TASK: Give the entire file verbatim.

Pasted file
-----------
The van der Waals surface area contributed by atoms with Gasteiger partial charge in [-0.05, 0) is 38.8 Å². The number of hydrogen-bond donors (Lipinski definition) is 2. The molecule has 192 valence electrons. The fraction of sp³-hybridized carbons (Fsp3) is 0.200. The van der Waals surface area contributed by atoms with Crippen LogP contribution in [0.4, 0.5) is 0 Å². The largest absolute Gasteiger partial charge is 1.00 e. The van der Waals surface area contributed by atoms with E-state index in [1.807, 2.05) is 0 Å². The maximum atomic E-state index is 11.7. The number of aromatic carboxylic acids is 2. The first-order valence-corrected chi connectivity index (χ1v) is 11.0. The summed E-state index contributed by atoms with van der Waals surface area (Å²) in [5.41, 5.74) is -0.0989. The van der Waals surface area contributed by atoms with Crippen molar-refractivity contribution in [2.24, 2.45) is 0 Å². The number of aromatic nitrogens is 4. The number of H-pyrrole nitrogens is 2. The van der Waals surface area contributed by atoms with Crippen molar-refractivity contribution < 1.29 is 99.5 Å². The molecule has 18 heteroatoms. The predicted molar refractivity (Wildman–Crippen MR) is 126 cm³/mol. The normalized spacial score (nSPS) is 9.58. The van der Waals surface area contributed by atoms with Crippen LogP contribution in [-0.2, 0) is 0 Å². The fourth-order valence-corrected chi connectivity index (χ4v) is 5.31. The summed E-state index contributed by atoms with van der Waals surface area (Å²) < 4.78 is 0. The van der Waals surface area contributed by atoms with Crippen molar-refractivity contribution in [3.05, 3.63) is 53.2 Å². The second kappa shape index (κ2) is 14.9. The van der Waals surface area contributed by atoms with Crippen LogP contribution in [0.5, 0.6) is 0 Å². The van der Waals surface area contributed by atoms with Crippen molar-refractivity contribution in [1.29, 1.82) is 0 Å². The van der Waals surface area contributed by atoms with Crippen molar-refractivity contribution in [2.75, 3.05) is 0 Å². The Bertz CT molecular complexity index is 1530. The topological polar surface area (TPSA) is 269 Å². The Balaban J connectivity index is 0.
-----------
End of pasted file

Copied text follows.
The van der Waals surface area contributed by atoms with Gasteiger partial charge in [-0.05, 0) is 38.8 Å². The number of hydrogen-bond donors (Lipinski definition) is 2. The molecule has 192 valence electrons. The fraction of sp³-hybridized carbons (Fsp3) is 0.200. The van der Waals surface area contributed by atoms with Crippen LogP contribution in [0.4, 0.5) is 0 Å². The largest absolute Gasteiger partial charge is 1.00 e. The van der Waals surface area contributed by atoms with E-state index in [1.807, 2.05) is 0 Å². The maximum atomic E-state index is 11.7. The number of aromatic carboxylic acids is 2. The first-order valence-corrected chi connectivity index (χ1v) is 11.0. The summed E-state index contributed by atoms with van der Waals surface area (Å²) in [5.41, 5.74) is -0.0989. The van der Waals surface area contributed by atoms with Crippen molar-refractivity contribution in [2.24, 2.45) is 0 Å². The number of aromatic nitrogens is 4. The number of H-pyrrole nitrogens is 2. The van der Waals surface area contributed by atoms with Crippen molar-refractivity contribution < 1.29 is 99.5 Å². The molecule has 18 heteroatoms. The predicted molar refractivity (Wildman–Crippen MR) is 126 cm³/mol. The normalized spacial score (nSPS) is 9.58. The van der Waals surface area contributed by atoms with Crippen LogP contribution in [-0.2, 0) is 0 Å². The fourth-order valence-corrected chi connectivity index (χ4v) is 5.31. The summed E-state index contributed by atoms with van der Waals surface area (Å²) < 4.78 is 0. The van der Waals surface area contributed by atoms with Crippen molar-refractivity contribution in [3.05, 3.63) is 53.2 Å². The second kappa shape index (κ2) is 14.9. The van der Waals surface area contributed by atoms with Crippen LogP contribution in [0.5, 0.6) is 0 Å². The van der Waals surface area contributed by atoms with Crippen molar-refractivity contribution in [1.29, 1.82) is 0 Å². The van der Waals surface area contributed by atoms with Crippen molar-refractivity contribution in [2.75, 3.05) is 0 Å². The Bertz CT molecular complexity index is 1530. The topological polar surface area (TPSA) is 269 Å². The Balaban J connectivity index is 0.